|Title:||Reflections on Georgia Politics Oral History Collection, ROGP 014 Mack Mattingly|
|Creator||Mattingly, Mack Francis, 1931-|
|Dates||2007 Februrary 15|
|Repository||Richard B. Russell Library for Political Research and Studies|
|Abstract||Mack Mattingly was born in Anderson, Indiana on January 7, 1931 and had a career in both business and politics in Georgia for many decades. In 1980 he became the first Republican from Georgia to serve in the U.S. Senate since Reconstruction. In this interview Mattingly discusses his entrance into politics with his role in the Georgia Republican Party as chairman of the 8th district for Barry Goldwater’s campaign, as well as his service in the U.S. Senate, working primarily on tax and trade policy. He also addresses his work with NATO and national defense issues surrounding the Cold War and the War on Terror. Other topics include his early years in Indiana, his Air Force service in the Korean War, and his long career with IBM.|
Reflections on Georgia Politics began in the fall of 2006 at Young Harris College, as a lecture and discussion program hosted by Georgia political veteran Bob Short. In late 2007, the Richard B. Russell Library began producing the program as an oral history video series to further illuminate and personalize the tectonic shifts that occurred in Georgia politics in the late twentieth century.
Reflections on Georgia Politics Oral History Collection, ROGP 014, Richard B. Russell Library for Political Research and Studies, University of Georgia Libraries, Athens, Georgia, 30602-1641.
Resources may be used under the guidelines described by the U.S. Copyright Office in Section 107, Title 17, United States Code (Fair use). Parties interested in production or commercial use of the resources should contact the Russell Library for a fee schedule.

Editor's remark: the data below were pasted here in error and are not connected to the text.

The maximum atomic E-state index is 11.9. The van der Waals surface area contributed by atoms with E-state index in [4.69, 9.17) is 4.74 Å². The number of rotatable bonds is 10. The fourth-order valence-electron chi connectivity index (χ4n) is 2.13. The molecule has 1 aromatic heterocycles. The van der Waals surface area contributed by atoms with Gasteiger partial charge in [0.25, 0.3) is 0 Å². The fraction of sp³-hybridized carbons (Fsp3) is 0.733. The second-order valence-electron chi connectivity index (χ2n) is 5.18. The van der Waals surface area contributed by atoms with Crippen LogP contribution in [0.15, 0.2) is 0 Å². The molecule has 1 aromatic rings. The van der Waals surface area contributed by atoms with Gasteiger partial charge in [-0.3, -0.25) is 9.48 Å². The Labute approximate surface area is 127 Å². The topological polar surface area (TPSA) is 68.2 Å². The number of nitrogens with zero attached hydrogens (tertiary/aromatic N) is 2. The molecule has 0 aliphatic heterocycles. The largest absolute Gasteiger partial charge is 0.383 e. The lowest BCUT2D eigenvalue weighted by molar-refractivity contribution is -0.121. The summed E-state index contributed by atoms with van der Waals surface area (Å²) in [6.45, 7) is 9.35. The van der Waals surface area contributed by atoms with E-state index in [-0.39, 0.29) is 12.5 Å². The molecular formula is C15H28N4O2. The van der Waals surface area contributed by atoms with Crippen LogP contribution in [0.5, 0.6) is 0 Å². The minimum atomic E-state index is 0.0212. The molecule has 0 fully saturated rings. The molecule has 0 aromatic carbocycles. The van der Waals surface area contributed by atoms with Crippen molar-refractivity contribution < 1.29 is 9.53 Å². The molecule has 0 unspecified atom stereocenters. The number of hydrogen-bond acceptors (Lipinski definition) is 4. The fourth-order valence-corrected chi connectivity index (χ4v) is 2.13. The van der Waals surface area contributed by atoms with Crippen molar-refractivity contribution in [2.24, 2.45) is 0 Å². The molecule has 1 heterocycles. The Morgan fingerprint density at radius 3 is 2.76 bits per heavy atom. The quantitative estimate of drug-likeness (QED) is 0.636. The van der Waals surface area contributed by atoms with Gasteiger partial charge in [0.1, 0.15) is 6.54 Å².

Mack Francis Mattingly was born in Anderson, Indiana on January 7, 1931. He served in the United States Air Force from 1951 to 1955. He earned a bachelor's degree in business marketing from Indiana University in 1957. He worked twenty years for the IBM Corporation as Marketing Manager, and developed his own business, M's Inc. in Brunswick, Georgia. In 1964, Mattingly entered the Georgia Republican Party, serving as the chairman in the 8th district campaign for Barry Goldwater. In 1968, he became a member of the Republican Party State Executive Committee and served as vice-chair. In 1975, he became chairman of the Georgia Republican Party, a position he held until 1977. In 1980, Mattingly was the first Republican from Georgia to be elected to the U.S. Senate since Reconstruction. While in the senate, he served as chairman of the Military Construction Appropriations Subcommittee, and as chairman of the Republican Conference's Committee on Committees. He sponsored bills for military construction in Central America. In 1985, he introduced controversial legislation for the line-item veto, and served on the Select Committee on Ethics. Mattingly's interests were largely in trade issues and tax policy. He co-authored the tax policy plank of the Republican Party Platform. In 1982, he was appointed as a U.S. delegate to the General Agreement on Tariffs and Trade Conference (GATT) in Geneva, Switzerland. He received the "Watchdog of the Treasury" award for the 97th and 98th Congress. In 1986, Mattingly ran unsuccessfully for reelection. In 1987, President Ronald Reagan appointed him assistant secretary general for Defense Support for NATO in Brussels, Belgium. He received the Secretary of Defense medal for Outstanding Public Service in 1988. President George H.W. Bush appointed him U.S. ambassador to the Republic of Seychelles in 1992.
Mattingly discusses his entrance into politics with his role in the Georgia Republican Party as chairman of the 8th district for Barry Goldwater’s campaign, as well as his service in the U.S. Senate, working primarily on tax and trade policy. He also addresses his work with NATO and national defense issues surrounding the Cold War and the War on Terror. Other topics include his early years in Indiana, his Air Force service in the Korean War, and his long career with IBM.